This generous funding initiative reflects the United Arab Emirates’ dedication to addressing climate change and supporting sustainable development in Africa, marking a significant step toward a greener and more resilient future for the continent.

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MAN Raises Alarm Over Potential Displacement of Local Meter Manufacturers in Power Sector

The association explained that the stiff financial requirements and technical specifications listed in the advertised material of the Transmission Company of Nigeria (TCN) are heavily biased against domestic manufacturers



Following the implementation of the NMMP Phase IIT, a World Bank-funded initiative launched to supply 1.2 million smart meters, the Manufacturers Association of Nigeria (MAN) has cautioned the government on excluding local meter manufacturers and assemblers within the downstream power sector from the initiative.

This was disclosed in a statement made available to the media by MAN on Sunday.

The association explained that the stiff financial requirements and technical specifications listed in the advertised material of the Transmission Company of Nigeria (TCN) are heavily biased against domestic manufacturers as local manufacturers would struggle to meet those stated requirements.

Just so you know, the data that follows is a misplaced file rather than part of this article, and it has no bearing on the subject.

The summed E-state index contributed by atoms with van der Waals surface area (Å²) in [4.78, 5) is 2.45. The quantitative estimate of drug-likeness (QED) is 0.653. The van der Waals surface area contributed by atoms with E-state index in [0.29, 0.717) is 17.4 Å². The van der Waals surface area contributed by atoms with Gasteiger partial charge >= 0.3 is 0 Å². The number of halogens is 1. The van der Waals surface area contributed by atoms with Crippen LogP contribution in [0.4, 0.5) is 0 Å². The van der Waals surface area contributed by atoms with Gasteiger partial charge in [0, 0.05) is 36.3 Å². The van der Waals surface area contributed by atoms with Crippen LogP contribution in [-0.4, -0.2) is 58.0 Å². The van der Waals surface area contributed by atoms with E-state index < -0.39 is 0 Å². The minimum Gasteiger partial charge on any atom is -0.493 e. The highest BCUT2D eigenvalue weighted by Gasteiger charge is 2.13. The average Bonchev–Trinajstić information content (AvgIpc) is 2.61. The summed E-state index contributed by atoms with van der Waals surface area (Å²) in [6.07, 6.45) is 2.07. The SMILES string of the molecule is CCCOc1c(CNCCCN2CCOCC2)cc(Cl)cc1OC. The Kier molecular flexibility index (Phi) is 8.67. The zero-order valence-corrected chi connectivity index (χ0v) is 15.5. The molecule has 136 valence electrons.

This, MAN said is against contradicted the Central Bank of Nigeria’s guidelines for the National Mass Metering Programme.

MAN emphasizes that local manufacturers have made substantial investments in expanding their manufacturing capacities, as per the Federal Government’s backward integration policy and the introduction of the NMMP intervention.

They have also made efforts to train and nurture a highly skilled workforce capable of meeting the power sector’s demands, as envisioned in the Nigeria Electricity Supply Industry.